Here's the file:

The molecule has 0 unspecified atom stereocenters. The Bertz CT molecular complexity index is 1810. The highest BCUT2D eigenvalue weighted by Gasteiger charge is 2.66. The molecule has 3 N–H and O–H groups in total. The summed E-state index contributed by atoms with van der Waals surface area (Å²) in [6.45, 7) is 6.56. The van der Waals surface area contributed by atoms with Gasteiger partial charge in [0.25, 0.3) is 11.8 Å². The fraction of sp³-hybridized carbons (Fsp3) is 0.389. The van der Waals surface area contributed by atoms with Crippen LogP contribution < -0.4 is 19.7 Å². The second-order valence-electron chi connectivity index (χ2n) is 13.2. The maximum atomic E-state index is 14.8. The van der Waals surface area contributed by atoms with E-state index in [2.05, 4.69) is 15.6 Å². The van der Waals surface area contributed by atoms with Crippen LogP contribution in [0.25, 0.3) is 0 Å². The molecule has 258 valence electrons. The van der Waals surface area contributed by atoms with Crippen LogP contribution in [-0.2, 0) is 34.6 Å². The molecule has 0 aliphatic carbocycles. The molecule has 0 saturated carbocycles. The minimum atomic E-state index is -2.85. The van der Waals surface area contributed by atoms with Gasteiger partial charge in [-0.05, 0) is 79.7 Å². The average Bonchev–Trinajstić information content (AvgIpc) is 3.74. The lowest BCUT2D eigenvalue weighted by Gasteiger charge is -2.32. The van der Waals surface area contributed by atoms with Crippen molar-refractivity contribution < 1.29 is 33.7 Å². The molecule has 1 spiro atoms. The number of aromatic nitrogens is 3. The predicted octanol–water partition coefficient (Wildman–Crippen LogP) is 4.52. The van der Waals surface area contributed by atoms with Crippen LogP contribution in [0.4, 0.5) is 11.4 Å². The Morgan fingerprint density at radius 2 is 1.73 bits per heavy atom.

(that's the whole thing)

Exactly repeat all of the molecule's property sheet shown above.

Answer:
The molecule has 0 unspecified atom stereocenters. The Bertz CT molecular complexity index is 1810. The highest BCUT2D eigenvalue weighted by Gasteiger charge is 2.66. The molecule has 3 N–H and O–H groups in total. The summed E-state index contributed by atoms with van der Waals surface area (Å²) in [6.45, 7) is 6.56. The van der Waals surface area contributed by atoms with Gasteiger partial charge in [0.25, 0.3) is 11.8 Å². The fraction of sp³-hybridized carbons (Fsp3) is 0.389. The van der Waals surface area contributed by atoms with Crippen LogP contribution < -0.4 is 19.7 Å². The second-order valence-electron chi connectivity index (χ2n) is 13.2. The maximum atomic E-state index is 14.8. The van der Waals surface area contributed by atoms with E-state index in [2.05, 4.69) is 15.6 Å². The van der Waals surface area contributed by atoms with Crippen LogP contribution in [0.25, 0.3) is 0 Å². The molecule has 258 valence electrons. The van der Waals surface area contributed by atoms with Crippen LogP contribution in [-0.2, 0) is 34.6 Å². The molecule has 0 aliphatic carbocycles. The molecule has 0 saturated carbocycles. The minimum atomic E-state index is -2.85. The van der Waals surface area contributed by atoms with Gasteiger partial charge in [-0.05, 0) is 79.7 Å². The average Bonchev–Trinajstić information content (AvgIpc) is 3.74. The lowest BCUT2D eigenvalue weighted by Gasteiger charge is -2.32. The van der Waals surface area contributed by atoms with Crippen molar-refractivity contribution < 1.29 is 33.7 Å². The molecule has 1 spiro atoms. The number of aromatic nitrogens is 3. The predicted octanol–water partition coefficient (Wildman–Crippen LogP) is 4.52. The van der Waals surface area contributed by atoms with Crippen LogP contribution in [0.4, 0.5) is 11.4 Å². The Morgan fingerprint density at radius 2 is 1.73 bits per heavy atom.